She had every reason to stop singing – but she refused to give up.
Cathrine Sadolin is among the leading voice researchers in the world.
Her writing and master classes have now developed into a vocal Institute with a team of trained associates who work all over the globe.
We thought it would be interesting to ask Cathrine to tell us about her personal journey with vocal technique.
You’ve taught singing technique to thousands of singers, but when did you first ‘bump into’ the need for vocal technique in your own singing?
When I opened my mouth I had every issue imaginable! You see, I was not your typical singer. I originally began singing to help my asthma. Of course I fell in love with music and performance, but was plagued by difficulties: I was constantly hoarse, had lots of air in my voice, a restricted range and no volume.
How did you deal with these issues?
At first I didn’t. My voice teachers didn’t have much experience dealing with these problems with their students. They were great with their suggestions of how to fine tune technique and harness the power of imagination, but none of this helped me. I needed more basic help and this didn’t seem available.
At this time you were beginning to perform – how did you cope?
I relied on my acting and interpretive abilities to pull me through; however, I was struggling very seriously. I tried different vocal teachers, but I was getting nodules and knew I just couldn’t keep going on.
Tell us about your turning point.
I decided to lock myself in a room with the latest books on anatomy and physiological research on the voice. I was determined not to emerge until I solved these problems for myself!
Was there a central insight on technique that unlocked the door to your vocal issues?
Yes. The vocal folds provide the vibrations necessary to make sound, but the tone of your sound is created in the vocal tract above the vocal cords. This means that, with proper support, it is possible to make any sound you want – in any genre you want – without hurting the vocal cords.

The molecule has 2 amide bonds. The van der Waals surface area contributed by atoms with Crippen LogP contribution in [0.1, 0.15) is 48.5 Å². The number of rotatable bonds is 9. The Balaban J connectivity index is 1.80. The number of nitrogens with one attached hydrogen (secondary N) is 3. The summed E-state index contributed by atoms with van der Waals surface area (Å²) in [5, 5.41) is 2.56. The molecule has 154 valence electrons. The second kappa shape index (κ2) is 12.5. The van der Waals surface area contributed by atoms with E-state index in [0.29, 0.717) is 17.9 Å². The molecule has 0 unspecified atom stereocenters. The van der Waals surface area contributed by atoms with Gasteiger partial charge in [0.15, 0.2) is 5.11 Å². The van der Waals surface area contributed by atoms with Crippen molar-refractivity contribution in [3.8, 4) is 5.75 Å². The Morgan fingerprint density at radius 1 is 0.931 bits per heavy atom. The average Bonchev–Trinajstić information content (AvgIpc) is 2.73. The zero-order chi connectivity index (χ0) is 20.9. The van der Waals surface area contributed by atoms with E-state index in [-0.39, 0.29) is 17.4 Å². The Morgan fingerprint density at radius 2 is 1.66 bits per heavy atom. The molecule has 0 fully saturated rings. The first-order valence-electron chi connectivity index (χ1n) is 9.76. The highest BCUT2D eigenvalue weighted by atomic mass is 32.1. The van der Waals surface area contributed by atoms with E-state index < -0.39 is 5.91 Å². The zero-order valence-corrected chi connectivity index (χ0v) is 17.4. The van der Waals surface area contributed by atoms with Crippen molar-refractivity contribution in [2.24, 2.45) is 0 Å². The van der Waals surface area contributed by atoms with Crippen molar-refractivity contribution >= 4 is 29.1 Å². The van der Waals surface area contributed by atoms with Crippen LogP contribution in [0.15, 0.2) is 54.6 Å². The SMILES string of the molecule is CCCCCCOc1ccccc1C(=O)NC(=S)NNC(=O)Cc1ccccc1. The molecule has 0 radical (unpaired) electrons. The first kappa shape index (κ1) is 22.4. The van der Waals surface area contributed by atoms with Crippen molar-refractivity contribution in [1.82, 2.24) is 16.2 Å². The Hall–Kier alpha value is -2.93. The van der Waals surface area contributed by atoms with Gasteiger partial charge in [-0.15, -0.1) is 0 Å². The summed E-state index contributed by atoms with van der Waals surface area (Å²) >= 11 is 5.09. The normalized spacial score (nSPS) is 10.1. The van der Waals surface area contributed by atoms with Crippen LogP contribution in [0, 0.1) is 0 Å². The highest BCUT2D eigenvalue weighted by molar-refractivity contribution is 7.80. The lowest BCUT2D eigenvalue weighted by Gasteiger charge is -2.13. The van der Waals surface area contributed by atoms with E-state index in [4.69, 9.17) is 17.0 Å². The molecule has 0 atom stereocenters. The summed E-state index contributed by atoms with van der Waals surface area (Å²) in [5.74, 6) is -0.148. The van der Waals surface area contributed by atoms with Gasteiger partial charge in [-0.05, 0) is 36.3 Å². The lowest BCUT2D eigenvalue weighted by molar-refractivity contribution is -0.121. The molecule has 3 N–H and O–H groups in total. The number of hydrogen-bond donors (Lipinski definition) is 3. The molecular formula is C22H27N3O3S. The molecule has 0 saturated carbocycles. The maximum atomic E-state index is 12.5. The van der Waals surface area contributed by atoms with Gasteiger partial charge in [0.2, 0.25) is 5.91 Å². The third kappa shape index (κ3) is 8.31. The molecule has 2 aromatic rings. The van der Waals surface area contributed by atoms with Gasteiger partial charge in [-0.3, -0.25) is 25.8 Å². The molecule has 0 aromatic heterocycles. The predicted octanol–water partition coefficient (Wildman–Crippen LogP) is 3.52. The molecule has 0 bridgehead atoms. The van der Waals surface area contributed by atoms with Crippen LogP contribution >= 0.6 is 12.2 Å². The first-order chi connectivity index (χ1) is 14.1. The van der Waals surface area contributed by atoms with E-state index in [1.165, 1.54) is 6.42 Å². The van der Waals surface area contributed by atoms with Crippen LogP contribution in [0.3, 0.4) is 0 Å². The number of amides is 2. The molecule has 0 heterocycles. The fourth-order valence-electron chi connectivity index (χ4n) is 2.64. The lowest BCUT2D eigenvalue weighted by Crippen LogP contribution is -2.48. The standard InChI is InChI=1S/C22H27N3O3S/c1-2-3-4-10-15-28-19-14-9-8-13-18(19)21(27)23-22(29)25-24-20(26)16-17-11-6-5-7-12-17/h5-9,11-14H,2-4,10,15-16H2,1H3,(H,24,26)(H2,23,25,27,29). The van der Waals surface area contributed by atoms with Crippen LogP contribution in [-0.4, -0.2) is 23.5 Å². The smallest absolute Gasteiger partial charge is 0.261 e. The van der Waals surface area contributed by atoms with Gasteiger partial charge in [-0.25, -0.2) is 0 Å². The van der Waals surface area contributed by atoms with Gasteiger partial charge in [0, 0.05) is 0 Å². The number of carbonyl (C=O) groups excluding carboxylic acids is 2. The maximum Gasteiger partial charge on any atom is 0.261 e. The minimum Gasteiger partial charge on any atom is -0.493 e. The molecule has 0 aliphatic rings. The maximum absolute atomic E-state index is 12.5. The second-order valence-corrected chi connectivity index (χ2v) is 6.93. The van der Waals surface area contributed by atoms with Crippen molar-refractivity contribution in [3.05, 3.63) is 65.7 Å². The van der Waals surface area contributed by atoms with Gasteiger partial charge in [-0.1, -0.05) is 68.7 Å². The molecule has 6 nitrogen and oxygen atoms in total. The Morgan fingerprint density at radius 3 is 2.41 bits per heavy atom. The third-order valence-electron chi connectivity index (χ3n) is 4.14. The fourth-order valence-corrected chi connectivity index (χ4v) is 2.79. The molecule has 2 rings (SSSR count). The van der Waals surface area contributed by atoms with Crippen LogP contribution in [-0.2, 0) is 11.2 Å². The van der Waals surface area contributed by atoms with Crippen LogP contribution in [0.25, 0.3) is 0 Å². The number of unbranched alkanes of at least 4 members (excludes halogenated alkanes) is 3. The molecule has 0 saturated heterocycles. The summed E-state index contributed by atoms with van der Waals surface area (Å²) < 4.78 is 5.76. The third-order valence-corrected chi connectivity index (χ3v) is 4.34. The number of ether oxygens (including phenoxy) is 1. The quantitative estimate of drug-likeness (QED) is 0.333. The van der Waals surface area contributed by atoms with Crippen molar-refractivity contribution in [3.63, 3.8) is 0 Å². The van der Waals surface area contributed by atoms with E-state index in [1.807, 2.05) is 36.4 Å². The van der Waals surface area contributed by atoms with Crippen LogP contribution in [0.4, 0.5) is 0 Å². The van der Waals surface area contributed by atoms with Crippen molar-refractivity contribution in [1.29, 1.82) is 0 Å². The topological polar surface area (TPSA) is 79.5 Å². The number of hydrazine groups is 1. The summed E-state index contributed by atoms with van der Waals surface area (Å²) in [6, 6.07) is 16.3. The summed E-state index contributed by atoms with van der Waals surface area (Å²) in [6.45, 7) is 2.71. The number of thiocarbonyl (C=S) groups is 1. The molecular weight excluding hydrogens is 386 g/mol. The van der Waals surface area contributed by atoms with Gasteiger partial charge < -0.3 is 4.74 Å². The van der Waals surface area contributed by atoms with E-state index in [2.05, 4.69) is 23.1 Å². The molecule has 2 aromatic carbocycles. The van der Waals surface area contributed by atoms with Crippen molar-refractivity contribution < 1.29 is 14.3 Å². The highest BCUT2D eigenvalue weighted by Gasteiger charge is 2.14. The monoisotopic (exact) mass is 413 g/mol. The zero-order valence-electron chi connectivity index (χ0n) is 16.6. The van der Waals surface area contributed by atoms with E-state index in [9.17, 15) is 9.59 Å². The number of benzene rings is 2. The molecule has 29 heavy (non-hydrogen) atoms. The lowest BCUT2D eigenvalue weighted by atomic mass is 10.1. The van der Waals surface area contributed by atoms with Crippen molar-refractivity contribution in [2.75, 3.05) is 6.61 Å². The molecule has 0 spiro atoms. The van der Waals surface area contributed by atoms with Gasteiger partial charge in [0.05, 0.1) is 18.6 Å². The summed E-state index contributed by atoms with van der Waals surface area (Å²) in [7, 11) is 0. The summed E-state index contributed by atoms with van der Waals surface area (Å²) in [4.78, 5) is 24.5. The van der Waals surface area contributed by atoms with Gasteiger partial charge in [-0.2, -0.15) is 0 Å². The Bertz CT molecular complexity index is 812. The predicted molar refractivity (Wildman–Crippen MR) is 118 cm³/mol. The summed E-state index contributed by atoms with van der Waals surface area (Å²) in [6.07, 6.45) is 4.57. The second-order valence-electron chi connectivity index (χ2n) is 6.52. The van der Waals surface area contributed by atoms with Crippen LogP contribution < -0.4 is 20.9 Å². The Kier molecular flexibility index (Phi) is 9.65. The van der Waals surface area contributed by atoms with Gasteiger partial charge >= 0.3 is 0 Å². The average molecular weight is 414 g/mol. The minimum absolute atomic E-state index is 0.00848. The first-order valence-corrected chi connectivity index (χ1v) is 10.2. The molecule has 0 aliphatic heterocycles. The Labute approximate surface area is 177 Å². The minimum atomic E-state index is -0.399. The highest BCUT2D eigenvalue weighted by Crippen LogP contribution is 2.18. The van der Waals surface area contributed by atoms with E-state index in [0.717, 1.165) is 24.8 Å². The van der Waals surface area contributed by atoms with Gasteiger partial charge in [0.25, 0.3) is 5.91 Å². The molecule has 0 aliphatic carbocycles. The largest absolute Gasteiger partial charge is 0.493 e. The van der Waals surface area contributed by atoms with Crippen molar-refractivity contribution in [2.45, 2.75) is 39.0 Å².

Click here for more on how Cathrine applied these insights.
At what point did you decide that you wanted to share what you were learning with other singers?
This happened naturally. I had many friends who were rock singers; they were coming to me complaining about hoarseness. Even though I hadn’t yet explored their unique sounds in my own singing, I was able to share with them the basic physiology about how sound is produced and we began to apply this to making the kinds of sounds they wanted to make.
Are you saying that classical and contemporary singing technique are the same?
I was actually told that if I wanted to sing classical I should never dream about singing another style – for example, rock. I knew that couldn’t be true. Just think about your hand: it can do different things though it is the same hand. So, too, is this true with the voice.
Does this mean that there is one vocal technique?
Certainly there are different techniques that one would employ above the vocal folds to make different sounds you wish to make – I discuss this in great detail in my book. But there is one set of methods to properly support these techniques so that your vocal cords are free to do their work without any negative impact.
Your book on technique has been widely used by contemporary singers – is this because you do not feel that classical training covers all of the bases?
It’s not written for mostly contemporary singers in mind; it is written for all singers. It’s funny that there has been a traditional divide between two types of singing: classical and non-classical. I disagree with this – classical music is just one style out of thousands of styles. Because of its distinguished history it is regarded as a “basic” style – which actually isn’t true because folk singing is earlier.
This brings us back to your basic insight about the physiology of singing.
Yes. Basic healthy technique is neither classical nor contemporary. What you achieve after you have developed healthy support for your voice is an individual choice – a darker “color” may be classical and a lighter “color” may be involved in certain jazz interpretations. Thus my book doesn’t aim at just one genre, but all genres of singing.
Cathrine Sadolin is a voice researcher, vocal instructor, vocal coach, producer, author, singer, composer and instrumentalist. She is the author of Complete Vocal Technique and the founder of the Complete Vocal Institute (CVI) with branches across the world. Her research across all vocal styles, combined with her own experiences as a professional singer, has inspired innovative thinking across the field.
Interviewed by Greg Barker. You can see more of Greg’s work here.